The Shulchan Aruch (YD 252:3)

...And even if money was collected to build a synagogue, and they have already purchased the wood and stones needed, and set them aside for the building, (so that it is forbidden to use these building materials for any other purposes), it is still permissible to sell them in order to free captives. And he concludes by stating: Every moment that one delays in freeing captives, in cases where it is possible to expedite their freedom, is considered to be tantamount to murder.

So we see that we as Jews have taken captivity very seriously, and see any effort to ransom captives, to redeem those hidden away from the view of the world unjustly, as entirely meritorious, and to not do so makes one complicit in the death of the hostage.

Of course, there are issues of realpolitik involved: does this strengthen the hands of Hamas, weaken the peace process, or somehow show Israel to be soft when it lives in a tough neighborhood? To respond to that, I return to the words of Golda Meir, prime minister of Israel at the time of the Yom Kippur War: Golda Meir said, "The only way to eliminate war is to love our children more than we hate our enemies." The redemption of Gilad Shalit proves that we—and Israel—love our children more than we hate. And to do so takes great strength indeed, strength that may lead to peace, or not, but at least for now leads to wholeness. 

Baruch Matir Asurim: blessed is the one who redeems captives. Amen.

Saturday, October 8, 2011

Yom Kippur Morning Sermon 5772

I first noticed it in the eyes, wide and alert, not with joy, but anticipation, and not a little bit of fear, and old, like the city they were watching. These were the eyes of the soldier on duty in the Old City of Jerusalem, on my last visit back to Israel. It was the first time that the soldiers weren’t adults to me, weren’t these majestic lions, but kids, youths no older than 18, 19, or 20. Where to my American eyes they should have been wearing basketball jerseys and ball caps, they were wearing flak jackets and helmets. Where the American teenager would be playing on their mobile phone texting with friends, they’re handling their M-16 and radio (and texting with friends). Where our kids are worrying about which college is the right fit for them, or what they should post to facebook, these kids are worrying about their friends’ lives, worrying about what their parents will feel if something should happen to them.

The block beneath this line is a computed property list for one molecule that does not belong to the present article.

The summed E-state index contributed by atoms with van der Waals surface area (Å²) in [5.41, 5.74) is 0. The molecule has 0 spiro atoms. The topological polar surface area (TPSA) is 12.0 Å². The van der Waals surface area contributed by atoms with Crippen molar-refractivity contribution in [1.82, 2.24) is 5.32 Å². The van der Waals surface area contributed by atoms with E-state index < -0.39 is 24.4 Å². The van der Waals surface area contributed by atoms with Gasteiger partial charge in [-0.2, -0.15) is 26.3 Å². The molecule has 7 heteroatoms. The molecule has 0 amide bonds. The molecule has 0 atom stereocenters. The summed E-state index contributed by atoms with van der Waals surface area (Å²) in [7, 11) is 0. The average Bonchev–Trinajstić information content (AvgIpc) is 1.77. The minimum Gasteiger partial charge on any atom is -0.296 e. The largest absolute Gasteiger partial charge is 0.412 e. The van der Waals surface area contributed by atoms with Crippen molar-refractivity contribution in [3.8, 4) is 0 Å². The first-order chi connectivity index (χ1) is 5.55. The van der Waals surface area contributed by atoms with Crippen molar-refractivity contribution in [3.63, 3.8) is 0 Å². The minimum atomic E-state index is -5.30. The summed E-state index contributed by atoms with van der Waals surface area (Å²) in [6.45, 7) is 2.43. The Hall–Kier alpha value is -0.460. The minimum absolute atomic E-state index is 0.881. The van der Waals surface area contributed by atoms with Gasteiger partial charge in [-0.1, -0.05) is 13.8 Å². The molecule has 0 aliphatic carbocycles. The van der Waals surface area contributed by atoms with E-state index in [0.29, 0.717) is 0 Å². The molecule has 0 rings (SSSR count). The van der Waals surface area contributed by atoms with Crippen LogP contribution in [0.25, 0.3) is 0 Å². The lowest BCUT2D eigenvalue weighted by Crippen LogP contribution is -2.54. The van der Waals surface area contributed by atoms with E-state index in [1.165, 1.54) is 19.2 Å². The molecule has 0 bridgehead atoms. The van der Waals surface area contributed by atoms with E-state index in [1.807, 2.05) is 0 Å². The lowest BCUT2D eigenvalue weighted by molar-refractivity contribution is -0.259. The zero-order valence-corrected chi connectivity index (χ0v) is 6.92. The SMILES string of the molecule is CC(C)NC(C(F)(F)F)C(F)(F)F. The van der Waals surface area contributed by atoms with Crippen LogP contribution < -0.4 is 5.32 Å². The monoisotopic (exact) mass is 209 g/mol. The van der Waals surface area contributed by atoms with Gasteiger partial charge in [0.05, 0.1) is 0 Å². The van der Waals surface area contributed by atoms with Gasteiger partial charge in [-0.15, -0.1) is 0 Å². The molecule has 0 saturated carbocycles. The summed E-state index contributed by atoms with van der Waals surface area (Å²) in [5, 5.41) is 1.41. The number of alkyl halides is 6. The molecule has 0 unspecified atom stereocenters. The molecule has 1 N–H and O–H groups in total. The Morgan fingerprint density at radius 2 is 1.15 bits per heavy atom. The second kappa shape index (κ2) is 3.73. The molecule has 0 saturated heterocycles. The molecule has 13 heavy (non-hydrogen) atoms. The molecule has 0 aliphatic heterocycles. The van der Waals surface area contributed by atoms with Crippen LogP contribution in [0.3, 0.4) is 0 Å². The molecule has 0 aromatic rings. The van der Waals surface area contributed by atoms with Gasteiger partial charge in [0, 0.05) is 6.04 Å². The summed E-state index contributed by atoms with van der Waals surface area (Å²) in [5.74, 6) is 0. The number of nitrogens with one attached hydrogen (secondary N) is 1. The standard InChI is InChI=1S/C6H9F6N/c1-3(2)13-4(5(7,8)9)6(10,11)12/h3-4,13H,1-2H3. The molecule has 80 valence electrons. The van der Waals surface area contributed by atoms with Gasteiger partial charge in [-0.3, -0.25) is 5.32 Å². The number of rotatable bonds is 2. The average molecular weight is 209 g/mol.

We are not used to the idea of discomfort at that level being brought close to home. We are unaccustomed to that level of sacrifice. We are certainly not used to the idea of sending off our youngest generation, never mind our own children, into harms’ way. And think of the sacrifices, no less small, that our own children, boys and girls of eighteen or nineteen or twenty are making, returning from foreign wars to years of psychological or physical therapy, or to be buried.